Meditation? Mindfulness? Scuba diving? How are these three connected? Well, to be honest, I didn't know they were until I got in the water with the gear on and figured it out for myself.
I'm pictured here with my awesome instructor, Sharon. I was explaining to her at one point that I saw the relationship between these three things and truly felt it when we were under the water.
I had shared in a previous blog that I panicked when I first heard my breath under the water and had to come up. This was a serious source of stress for me being in the water. I was tense, tight, panicked, frightened, and thinking I was not going to be able to do this.
She assured me that I could get through this and that once I got acquainted with myself and the water I would enjoy the experience. I was definitely having difficulty with the joy part, but I trusted her judgment and was trying really hard. Each time we went under the water I held her hand and apparently, was squeezing a tad hard. I could feel that I was barely moving my legs under the water, just enough to move a bit. I could also feel that my shoulders and neck were stiff and tight....even being in a fluid environment. I was also terrified to turn my head. She had to take her hands and wave them in front of my face to get me to respond. I was frozen and petrified of hearing my own breath.
Each time we went under the water we tried to stay under for just a bit longer than the time before. I could feel her edging me a bit further from our original spot each time. Each time I came up, I would give an "I did it. That was a little better, but it wasn't until we swam a bit further that I actually recognized that I let one leg go. I felt the right leg stop "holding itself" and it just responded by using the flipper. It was a weird sensation to be aware of my right leg while under the water, but what followed was an awareness of my left leg. Before I knew it both legs were moving and flipping the flipper like they should. As I let my legs go, the grip on my right hand let go too. I felt my hand give way a bit to hers. When that happened I turned my head to look at her and I actually smiled, but when I smiled it go water in my mask and then I was back to panic again and had to come up.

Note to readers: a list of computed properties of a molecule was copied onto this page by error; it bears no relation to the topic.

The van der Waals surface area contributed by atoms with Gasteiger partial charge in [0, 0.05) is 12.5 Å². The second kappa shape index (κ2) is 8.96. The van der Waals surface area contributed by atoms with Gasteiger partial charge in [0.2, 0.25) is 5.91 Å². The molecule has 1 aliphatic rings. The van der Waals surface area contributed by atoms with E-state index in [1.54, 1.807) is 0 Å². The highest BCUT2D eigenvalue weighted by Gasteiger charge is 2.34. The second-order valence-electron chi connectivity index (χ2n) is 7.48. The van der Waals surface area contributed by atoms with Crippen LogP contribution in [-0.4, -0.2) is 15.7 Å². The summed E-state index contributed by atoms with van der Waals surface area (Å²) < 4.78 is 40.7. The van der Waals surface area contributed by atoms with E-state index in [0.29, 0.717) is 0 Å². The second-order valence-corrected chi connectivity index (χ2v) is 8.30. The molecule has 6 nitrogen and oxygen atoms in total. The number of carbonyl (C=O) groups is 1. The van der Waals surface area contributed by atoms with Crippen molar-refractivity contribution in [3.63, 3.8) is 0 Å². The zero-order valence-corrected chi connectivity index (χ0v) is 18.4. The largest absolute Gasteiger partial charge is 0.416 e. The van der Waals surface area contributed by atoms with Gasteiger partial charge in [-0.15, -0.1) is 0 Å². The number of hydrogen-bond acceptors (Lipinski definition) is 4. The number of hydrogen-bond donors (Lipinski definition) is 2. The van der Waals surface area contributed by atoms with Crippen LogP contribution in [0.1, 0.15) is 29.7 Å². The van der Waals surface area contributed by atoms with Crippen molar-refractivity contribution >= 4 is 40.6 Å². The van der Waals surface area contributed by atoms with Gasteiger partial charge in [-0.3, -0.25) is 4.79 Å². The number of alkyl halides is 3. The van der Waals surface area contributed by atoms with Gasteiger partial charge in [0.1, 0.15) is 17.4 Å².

We talked about how she felt when I relaxed and let go, as much as I did. I explained to her that it felt like I was using the body scan meditation that I teach where you allow your attention to rest on parts of the body. Also, by learning to trust my breathing by counting in for four and out for four I was able to regulate and trust that I would have air to breathe.
We don't often realize how tightly wound we are when we suffer from stress and anxiety. We hold our bodies so that we are constantly bracing for impact. In this fluid environment, I was truly safe, but somehow not safe in my own body. I had to cultivate that feeling of safety and once I did, it was an amazing experience. I plan to go back for scuba certification with the same instructor because I know there is more for me to learn and this is just going to be another tool in my tool belt that helps me to overcome the impact that post-traumatic stress has on me. I have to learn to develop situational awareness in a whole new way and connect with my body in a whole new way. It's a great adventure and part of going on a great adventure is a bit of fear and uncertainty. Adrenaline is a good thing in some ways and not so great thing in other ways.
Meditation, Mindfulness, and Scuba diving all connect you to your own body and your own presence. All three are about stepping into the flow of your life instead of fighting against it. Each teaches the art of present moment awareness, which opens us up to the beauty around us and within us. When we are held so tightly and in a state of fear, we can't feel safe in our own bodies. The stress hormones take over and they steal our joy for living.
Meditation gives the mind a focus, while still allowing thoughts to be present.
Mindfulness allows us to feel our body and be present with the present moment without projection.
Scuba diving combines the two, helping a person to be mindful of their body, while giving the mind something to focus on. I'd say that's a powerful set of tools right there.
Visit www.warhorsescuba.com for more information.